She fills in a few details for Paul. Her brother was for a while stationed in South Africa, where the same gang for a while operated. He and his partner, Sidney Bellman, discovered the gang’s leader was one Max Lorraine, nicknamed The Knave of Hearts; the only other things known about this master-criminal were that he had a small scar above his right elbow, always smoked Russian cigarettes, and was besotted by a girl called Ludmilla. But then Bellman was murdered by the gang, the case collapsed, and Gerald came back to the UK.
By now we know that the publican, Daley, and the doctor, Milton, are members of the gang. We soon discover that the doctor’s pretty niece Diana Thornley (Desni)—at least, they claim she’s his niece—is also in cahoots, because she facilitates the gang’s next heist. This time a truck driven by an elderly man called Skid Tyler (Weston) goes out of control and ends up smashed through the front of a jewelry store. In the ensuing chaos the gang member Dixie (Golden) makes off with a heap of precious stones.
Bad girl Diana Thornley (Tamara Desni).
The Police Commissioner, Sir Graham Forbes (Raine), gives in to the inevitable and “sends for Paul Temple”—with the result that Paul and a much-recovered Steve are in Forbes’s office when Skid Tyler is brought in for questioning. Forbes offers Skid a drink, the way that police commissioners so often do when interviewing petty criminals; next we know, Skid’s clutching at his throat and keeling over from cyanide poisoning. Since Forbes has already offered Steve a smoke and she has discovered his penchant for Russian cigarettes . . .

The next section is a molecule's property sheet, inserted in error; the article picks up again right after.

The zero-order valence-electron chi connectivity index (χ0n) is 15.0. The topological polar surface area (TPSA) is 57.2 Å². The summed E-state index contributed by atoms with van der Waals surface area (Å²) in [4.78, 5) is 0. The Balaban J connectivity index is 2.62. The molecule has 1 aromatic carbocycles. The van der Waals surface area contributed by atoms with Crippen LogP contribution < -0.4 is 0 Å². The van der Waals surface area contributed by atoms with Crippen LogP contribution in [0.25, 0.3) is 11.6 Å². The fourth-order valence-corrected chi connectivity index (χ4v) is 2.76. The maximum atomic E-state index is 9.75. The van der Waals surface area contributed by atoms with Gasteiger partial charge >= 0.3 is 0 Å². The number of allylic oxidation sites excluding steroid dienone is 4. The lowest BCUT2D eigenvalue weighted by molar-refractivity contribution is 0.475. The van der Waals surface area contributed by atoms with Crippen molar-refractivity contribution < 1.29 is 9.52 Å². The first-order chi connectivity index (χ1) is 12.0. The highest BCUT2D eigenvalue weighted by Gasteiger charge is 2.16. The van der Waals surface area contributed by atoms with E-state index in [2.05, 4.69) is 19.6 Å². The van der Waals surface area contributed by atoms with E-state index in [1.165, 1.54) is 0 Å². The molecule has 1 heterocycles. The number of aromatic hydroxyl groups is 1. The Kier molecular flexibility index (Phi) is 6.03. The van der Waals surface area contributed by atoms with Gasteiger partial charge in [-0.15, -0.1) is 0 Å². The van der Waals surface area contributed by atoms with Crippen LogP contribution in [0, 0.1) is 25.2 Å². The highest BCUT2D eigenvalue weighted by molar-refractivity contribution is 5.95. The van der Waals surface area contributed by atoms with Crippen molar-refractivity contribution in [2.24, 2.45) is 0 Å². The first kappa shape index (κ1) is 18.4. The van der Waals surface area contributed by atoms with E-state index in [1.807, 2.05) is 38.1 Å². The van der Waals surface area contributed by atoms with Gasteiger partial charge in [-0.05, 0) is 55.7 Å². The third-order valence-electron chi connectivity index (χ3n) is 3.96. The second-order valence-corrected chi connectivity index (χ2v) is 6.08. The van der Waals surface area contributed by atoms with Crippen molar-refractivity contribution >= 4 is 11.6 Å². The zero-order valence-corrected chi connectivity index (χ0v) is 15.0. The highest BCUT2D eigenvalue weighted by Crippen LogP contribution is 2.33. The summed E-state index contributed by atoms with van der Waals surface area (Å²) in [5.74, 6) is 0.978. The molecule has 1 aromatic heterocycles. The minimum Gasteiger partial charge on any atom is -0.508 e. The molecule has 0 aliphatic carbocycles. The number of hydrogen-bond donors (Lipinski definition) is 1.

Forget Paul Temple. In times of crisis the person you want to send for is the redoubtable Miss Marchment (Beatrice Varley).
There are plenty of revelations still to come, not least the solution to how the gang is getting the purloined stones out of the country without going through any of the established fences: they’re using carrier pigeons, that’s how. Like Steve, Miss Marchment proves to be other that whom she seems, and the same goes for one of Forbes’s two senior officers on the case, Inspector Merritt (Robson), and the extraordinarily plummy-voiced Chief Inspector Richard Norman Dale (Shayne). The action and most of the characters finally descend upon a derelict riverside pub called The First Penguin, where Paul sets a trap and The Knave of Hearts is finally unveiled.